Her mind suddenly darted to scientist Stephen Hawking, she said.
“When he was first paralyzed and couldn’t talk, how was he going to communicate and go on to write his incredible physics?” asked Ms. Frank. “They made him an alphabet board. And so he would write letter by letter.”
“They would present him an alphabet board and if he had to use the word ‘the’ they would go, ‘ABCDEFGHIJKLMNOPQRST,’ and he’d blink at ‘t’ and then they’d do the whole alphabet again.”
Borrowing from Mr. Hawking’s method of communication, Ms. Frank was inspired to paint the entire left side of the painting with the Armenian alphabet. The painting, she said, repeats that alphabet 42 times and each time it comes upon the letter in the Mashtot’s famous sentence that letter is gilded with gold.
“The Yerevan painting is about the power of the word, the power of the alphabet,” said Ms. Frank. As with her previous paintings, she said she strives to use the piece of art as a way to develop a visual and symbolic literacy for all who view it.
The painting features many distinctive characteristics of Armenia, including the tree of life, blue orbs representing each of Armenia’s former capitals and the Armenian God Khali. Ms. Frank said she was also able to obtain the stones that were used to build the city, which she then grounded up into powder and turned into paint, adding a physical element to the piece.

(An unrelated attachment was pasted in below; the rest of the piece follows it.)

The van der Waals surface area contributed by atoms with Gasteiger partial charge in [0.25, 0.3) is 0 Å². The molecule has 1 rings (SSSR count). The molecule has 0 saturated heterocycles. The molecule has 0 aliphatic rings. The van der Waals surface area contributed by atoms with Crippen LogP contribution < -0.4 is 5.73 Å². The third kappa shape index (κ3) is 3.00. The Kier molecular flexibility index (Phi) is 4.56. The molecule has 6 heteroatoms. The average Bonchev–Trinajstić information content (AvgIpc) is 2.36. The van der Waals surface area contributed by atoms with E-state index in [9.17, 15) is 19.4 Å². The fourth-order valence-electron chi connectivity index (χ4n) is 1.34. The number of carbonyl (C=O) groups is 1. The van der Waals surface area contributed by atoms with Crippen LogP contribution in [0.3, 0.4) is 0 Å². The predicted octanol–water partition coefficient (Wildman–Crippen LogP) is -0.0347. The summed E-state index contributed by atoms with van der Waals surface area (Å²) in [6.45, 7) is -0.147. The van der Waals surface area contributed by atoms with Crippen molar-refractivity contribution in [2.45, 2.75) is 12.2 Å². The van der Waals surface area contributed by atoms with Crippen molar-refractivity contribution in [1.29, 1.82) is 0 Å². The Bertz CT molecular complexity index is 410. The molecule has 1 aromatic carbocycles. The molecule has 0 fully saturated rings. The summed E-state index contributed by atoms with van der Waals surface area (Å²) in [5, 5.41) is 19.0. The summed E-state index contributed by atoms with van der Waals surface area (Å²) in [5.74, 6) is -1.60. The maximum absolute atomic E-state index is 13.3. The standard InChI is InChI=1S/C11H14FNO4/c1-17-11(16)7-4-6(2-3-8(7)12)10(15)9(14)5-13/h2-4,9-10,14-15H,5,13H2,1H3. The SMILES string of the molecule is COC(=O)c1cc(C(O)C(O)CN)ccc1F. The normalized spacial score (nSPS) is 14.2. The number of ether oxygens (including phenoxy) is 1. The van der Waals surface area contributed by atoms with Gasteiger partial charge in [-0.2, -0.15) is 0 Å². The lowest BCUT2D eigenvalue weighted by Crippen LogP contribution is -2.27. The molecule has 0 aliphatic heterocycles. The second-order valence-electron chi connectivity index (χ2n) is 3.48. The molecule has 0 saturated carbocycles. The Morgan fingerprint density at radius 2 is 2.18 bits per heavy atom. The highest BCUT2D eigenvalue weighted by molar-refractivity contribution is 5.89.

And then, after three months immersed in the culture she quickly fell in love with, Ms. Frank found herself being introduced by the Armenian Prime Minister, Hovik Abrahamyan, at the National Gallery of Armenia. In front of the massive crowd, she explained all the elements of the project and was met with a thunderous applause.
Following the event, one man went up to her and said that the project “opened a door in his heart that had been shut for eight years.” She too felt that something had been fulfilled by being part of the experience, Ms. Frank said.
She couldn’t help but think back to a dream she had when she was a professor at Berkeley where she was nominated to be chair of her department.
“I just knew the speech I would make and I said the most profound thing I could say. I said, ‘a child makes a mark in the sand. And it was dead silence.’”
Forty years later, she said she finally realized what the dream meant. During the genocide, mothers would teach their children the Armenian alphabet by drawing letters with their feet in the sand while being marched out of the country, holding on to their culture to the very end.
“For me to have had that dream and then to be in the country where the mark was made in the sand to bring the Armenian nation into the future … I thought of it as a moment of grace, and magic.”